Web 2.0: Poised for enterprise role
Still trying to earn corporate acceptance are Web 2.0 technologies such as blogs, RSS feeds and wikis, which will take on an increasingly important enterprise role in 2008.
"If I look at the Web 2.0 space in the enterprise, I see a lot of experimentation right now, and a lot of frustration," says Forrester analyst Oliver Young. "Are enterprises ready to deliver on the value the businesses are asking for? Probably not yet. But I think in 2008 they're going to get much closer."
Wikis will probably have the biggest positive impact, says Paul Gillin, a writer and commentator on the tech industry and former executive editor of Network World sister publication Computerworld.
"If you have a large number of people who have to share information, e-mail is a horrible way to do that," Gillin says.
With a wiki, you can set up a blank page workspace, and leave it up to users to decide who's involved, what the tasks are and how the work will be organised, Young says. It's a lot more efficient than overflowing e-mail in-boxes with mass e-mails.
But Web 2.0 technologies such as wikis and RSS feeds also have their challenges.
"The challenges are getting people to use it," Gillin says. In addition, it can be hard to get funding for Web 2.0 projects, because some management teams aren't convinced the new tools deliver real business value, Young says.
Security is also a potential problem. "Web 2.0 can make it easier for employees to share data, and in doing so make it easier for employees to abuse data," Young says. "The best way companies are starting to approach this is through strong permissioning, compliance and archiving," as well as education to make sure employees know what constitutes acceptable sharing of data.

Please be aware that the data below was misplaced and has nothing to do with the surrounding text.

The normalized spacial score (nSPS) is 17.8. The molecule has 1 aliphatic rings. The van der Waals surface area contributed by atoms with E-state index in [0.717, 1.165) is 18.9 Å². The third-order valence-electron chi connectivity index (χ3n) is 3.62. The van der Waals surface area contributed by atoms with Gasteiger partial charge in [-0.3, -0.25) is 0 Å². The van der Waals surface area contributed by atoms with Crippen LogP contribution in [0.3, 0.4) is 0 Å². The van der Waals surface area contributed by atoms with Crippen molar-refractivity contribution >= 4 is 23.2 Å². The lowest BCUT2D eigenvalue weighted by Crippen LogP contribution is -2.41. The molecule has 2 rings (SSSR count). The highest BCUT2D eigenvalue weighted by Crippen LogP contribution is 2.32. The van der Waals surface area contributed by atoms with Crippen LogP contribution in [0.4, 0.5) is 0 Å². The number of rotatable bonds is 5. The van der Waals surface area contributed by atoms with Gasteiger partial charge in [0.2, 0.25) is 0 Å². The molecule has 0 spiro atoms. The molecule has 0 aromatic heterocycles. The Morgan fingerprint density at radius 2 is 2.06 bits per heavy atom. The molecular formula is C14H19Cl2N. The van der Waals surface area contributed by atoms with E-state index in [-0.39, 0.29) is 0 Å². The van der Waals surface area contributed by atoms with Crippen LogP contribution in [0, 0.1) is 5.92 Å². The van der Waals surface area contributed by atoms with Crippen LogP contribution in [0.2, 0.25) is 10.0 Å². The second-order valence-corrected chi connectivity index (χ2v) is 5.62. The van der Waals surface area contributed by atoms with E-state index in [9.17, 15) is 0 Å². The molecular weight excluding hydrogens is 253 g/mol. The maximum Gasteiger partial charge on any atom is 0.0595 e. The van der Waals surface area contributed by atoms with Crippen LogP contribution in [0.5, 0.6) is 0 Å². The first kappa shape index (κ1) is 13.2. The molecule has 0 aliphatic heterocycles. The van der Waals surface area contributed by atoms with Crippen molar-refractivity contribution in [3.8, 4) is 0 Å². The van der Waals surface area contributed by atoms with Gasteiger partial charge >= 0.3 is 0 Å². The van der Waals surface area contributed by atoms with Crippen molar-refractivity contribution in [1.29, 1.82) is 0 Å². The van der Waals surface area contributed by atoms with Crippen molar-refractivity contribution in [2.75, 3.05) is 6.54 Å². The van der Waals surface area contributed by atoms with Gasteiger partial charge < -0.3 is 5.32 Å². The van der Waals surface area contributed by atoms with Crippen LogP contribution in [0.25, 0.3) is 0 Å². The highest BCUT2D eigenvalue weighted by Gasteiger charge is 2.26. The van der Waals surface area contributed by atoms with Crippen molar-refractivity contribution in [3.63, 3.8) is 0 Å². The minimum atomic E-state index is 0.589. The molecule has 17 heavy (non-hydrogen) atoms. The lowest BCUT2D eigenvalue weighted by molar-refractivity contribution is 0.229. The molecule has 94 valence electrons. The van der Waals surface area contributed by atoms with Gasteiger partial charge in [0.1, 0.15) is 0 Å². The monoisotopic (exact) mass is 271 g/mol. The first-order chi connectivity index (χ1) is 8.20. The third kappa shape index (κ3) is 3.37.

Life in the trenches
Amid the storm of new technologies and security challenges, IT staff will have to make due with budgets that aren't growing as much as they did in 2007.
Worldwide spending growth will be moderate, at 5.5% to 6% in 2008, down from 6.9% growth in 2007, IDC says
Economic uncertainties will take a toll in the United States, in particular, where IT spending growth is expected to drop from 6.6% this year to 3% to 4% in 2008, IDC reports.
On the hiring front, the most sought-after candidates will be the IT hybrids -- which can be loosely defined as professionals who have as much business acumen as technical know-how.
"Hybrid jobs require IT professionals to sit down at a business meeting and be able to predict and deliver the technology the business will need to meet its goals and go about implementing it," says David Foote, CEO and chief research officer at Foote Partners. "The premise of IT/business hybrid roles started at the CIO level. In 2008, you will see it as far down as the $60,000-per-year operations people."